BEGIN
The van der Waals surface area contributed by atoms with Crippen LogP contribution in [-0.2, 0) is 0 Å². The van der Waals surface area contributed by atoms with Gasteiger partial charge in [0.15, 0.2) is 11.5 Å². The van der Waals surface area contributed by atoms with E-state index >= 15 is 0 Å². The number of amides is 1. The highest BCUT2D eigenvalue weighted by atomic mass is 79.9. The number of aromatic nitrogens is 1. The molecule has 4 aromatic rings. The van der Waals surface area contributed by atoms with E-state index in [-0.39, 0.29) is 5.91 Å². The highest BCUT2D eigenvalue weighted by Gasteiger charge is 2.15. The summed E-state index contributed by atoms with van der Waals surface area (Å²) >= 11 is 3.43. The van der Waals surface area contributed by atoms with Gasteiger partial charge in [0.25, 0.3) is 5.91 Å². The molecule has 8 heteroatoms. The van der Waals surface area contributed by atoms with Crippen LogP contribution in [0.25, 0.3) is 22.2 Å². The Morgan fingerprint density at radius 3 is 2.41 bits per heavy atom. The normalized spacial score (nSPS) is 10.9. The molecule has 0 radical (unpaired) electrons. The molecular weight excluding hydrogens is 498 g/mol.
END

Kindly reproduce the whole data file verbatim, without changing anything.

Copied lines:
The van der Waals surface area contributed by atoms with Crippen LogP contribution in [-0.2, 0) is 0 Å². The van der Waals surface area contributed by atoms with Gasteiger partial charge in [0.15, 0.2) is 11.5 Å². The van der Waals surface area contributed by atoms with E-state index >= 15 is 0 Å². The number of amides is 1. The highest BCUT2D eigenvalue weighted by atomic mass is 79.9. The number of aromatic nitrogens is 1. The molecule has 4 aromatic rings. The van der Waals surface area contributed by atoms with E-state index in [-0.39, 0.29) is 5.91 Å². The highest BCUT2D eigenvalue weighted by Gasteiger charge is 2.15. The summed E-state index contributed by atoms with van der Waals surface area (Å²) >= 11 is 3.43. The van der Waals surface area contributed by atoms with Gasteiger partial charge in [0.25, 0.3) is 5.91 Å². The molecule has 8 heteroatoms. The van der Waals surface area contributed by atoms with Crippen LogP contribution in [0.25, 0.3) is 22.2 Å². The Morgan fingerprint density at radius 3 is 2.41 bits per heavy atom. The normalized spacial score (nSPS) is 10.9. The molecule has 0 radical (unpaired) electrons. The molecular weight excluding hydrogens is 498 g/mol.